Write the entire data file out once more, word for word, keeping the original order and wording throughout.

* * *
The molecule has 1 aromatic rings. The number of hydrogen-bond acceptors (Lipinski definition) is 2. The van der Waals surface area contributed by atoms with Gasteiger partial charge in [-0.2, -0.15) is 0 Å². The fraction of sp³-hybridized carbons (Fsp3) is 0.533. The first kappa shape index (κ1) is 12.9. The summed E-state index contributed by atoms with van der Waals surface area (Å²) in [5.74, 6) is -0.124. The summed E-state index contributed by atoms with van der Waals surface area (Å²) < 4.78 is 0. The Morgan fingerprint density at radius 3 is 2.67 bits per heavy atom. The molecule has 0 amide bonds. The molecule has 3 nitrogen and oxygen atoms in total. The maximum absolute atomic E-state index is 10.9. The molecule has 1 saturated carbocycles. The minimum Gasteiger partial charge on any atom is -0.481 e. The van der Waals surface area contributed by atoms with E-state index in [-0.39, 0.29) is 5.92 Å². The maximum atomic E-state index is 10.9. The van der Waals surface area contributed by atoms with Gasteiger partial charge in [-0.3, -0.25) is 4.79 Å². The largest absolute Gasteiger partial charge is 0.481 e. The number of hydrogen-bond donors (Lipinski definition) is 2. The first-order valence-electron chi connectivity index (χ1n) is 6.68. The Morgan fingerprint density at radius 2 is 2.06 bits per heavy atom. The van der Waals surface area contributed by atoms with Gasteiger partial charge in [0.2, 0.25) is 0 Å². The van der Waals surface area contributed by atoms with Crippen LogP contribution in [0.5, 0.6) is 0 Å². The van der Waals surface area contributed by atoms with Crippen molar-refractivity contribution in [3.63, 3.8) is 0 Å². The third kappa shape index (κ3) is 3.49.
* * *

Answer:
The molecule has 1 aromatic rings. The number of hydrogen-bond acceptors (Lipinski definition) is 2. The van der Waals surface area contributed by atoms with Gasteiger partial charge in [-0.2, -0.15) is 0 Å². The fraction of sp³-hybridized carbons (Fsp3) is 0.533. The first kappa shape index (κ1) is 12.9. The summed E-state index contributed by atoms with van der Waals surface area (Å²) in [5.74, 6) is -0.124. The summed E-state index contributed by atoms with van der Waals surface area (Å²) < 4.78 is 0. The Morgan fingerprint density at radius 3 is 2.67 bits per heavy atom. The molecule has 0 amide bonds. The molecule has 3 nitrogen and oxygen atoms in total. The maximum absolute atomic E-state index is 10.9. The molecule has 1 saturated carbocycles. The minimum Gasteiger partial charge on any atom is -0.481 e. The van der Waals surface area contributed by atoms with E-state index in [-0.39, 0.29) is 5.92 Å². The maximum atomic E-state index is 10.9. The van der Waals surface area contributed by atoms with Gasteiger partial charge in [-0.3, -0.25) is 4.79 Å². The largest absolute Gasteiger partial charge is 0.481 e. The number of hydrogen-bond donors (Lipinski definition) is 2. The first-order valence-electron chi connectivity index (χ1n) is 6.68. The Morgan fingerprint density at radius 2 is 2.06 bits per heavy atom. The van der Waals surface area contributed by atoms with Gasteiger partial charge in [0.2, 0.25) is 0 Å². The van der Waals surface area contributed by atoms with Crippen LogP contribution in [0.5, 0.6) is 0 Å². The van der Waals surface area contributed by atoms with Crippen molar-refractivity contribution in [3.63, 3.8) is 0 Å². The third kappa shape index (κ3) is 3.49.